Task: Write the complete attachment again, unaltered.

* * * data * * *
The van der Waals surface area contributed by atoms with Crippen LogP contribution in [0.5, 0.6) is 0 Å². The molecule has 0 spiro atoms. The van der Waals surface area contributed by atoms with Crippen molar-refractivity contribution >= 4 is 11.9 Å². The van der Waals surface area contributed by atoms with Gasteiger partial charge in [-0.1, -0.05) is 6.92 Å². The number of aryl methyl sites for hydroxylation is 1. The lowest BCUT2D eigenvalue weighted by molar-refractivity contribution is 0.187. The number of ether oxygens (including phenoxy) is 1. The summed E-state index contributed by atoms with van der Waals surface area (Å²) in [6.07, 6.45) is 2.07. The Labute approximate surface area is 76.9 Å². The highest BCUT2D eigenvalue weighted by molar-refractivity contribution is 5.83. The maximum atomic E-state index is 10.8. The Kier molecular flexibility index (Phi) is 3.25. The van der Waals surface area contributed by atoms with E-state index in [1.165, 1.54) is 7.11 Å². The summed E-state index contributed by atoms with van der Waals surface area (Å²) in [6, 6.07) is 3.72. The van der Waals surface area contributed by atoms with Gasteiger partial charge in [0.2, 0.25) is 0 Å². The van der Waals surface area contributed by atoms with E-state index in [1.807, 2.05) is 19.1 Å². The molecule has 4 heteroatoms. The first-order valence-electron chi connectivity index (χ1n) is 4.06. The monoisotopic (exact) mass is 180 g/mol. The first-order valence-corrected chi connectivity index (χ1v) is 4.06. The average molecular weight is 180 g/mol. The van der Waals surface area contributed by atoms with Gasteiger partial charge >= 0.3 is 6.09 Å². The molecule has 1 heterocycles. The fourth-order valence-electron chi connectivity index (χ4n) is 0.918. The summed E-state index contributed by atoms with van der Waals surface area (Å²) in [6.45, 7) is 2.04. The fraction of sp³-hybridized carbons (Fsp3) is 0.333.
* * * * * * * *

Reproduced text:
The van der Waals surface area contributed by atoms with Crippen LogP contribution in [0.5, 0.6) is 0 Å². The molecule has 0 spiro atoms. The van der Waals surface area contributed by atoms with Crippen molar-refractivity contribution >= 4 is 11.9 Å². The van der Waals surface area contributed by atoms with Gasteiger partial charge in [-0.1, -0.05) is 6.92 Å². The number of aryl methyl sites for hydroxylation is 1. The lowest BCUT2D eigenvalue weighted by molar-refractivity contribution is 0.187. The number of ether oxygens (including phenoxy) is 1. The summed E-state index contributed by atoms with van der Waals surface area (Å²) in [6.07, 6.45) is 2.07. The Labute approximate surface area is 76.9 Å². The highest BCUT2D eigenvalue weighted by molar-refractivity contribution is 5.83. The maximum atomic E-state index is 10.8. The Kier molecular flexibility index (Phi) is 3.25. The van der Waals surface area contributed by atoms with E-state index in [1.165, 1.54) is 7.11 Å². The summed E-state index contributed by atoms with van der Waals surface area (Å²) in [6, 6.07) is 3.72. The van der Waals surface area contributed by atoms with Gasteiger partial charge in [0.2, 0.25) is 0 Å². The van der Waals surface area contributed by atoms with E-state index in [1.807, 2.05) is 19.1 Å². The molecule has 4 heteroatoms. The first-order valence-electron chi connectivity index (χ1n) is 4.06. The monoisotopic (exact) mass is 180 g/mol. The first-order valence-corrected chi connectivity index (χ1v) is 4.06. The average molecular weight is 180 g/mol. The van der Waals surface area contributed by atoms with Gasteiger partial charge >= 0.3 is 6.09 Å². The molecule has 1 heterocycles. The fourth-order valence-electron chi connectivity index (χ4n) is 0.918. The summed E-state index contributed by atoms with van der Waals surface area (Å²) in [6.45, 7) is 2.04. The fraction of sp³-hybridized carbons (Fsp3) is 0.333.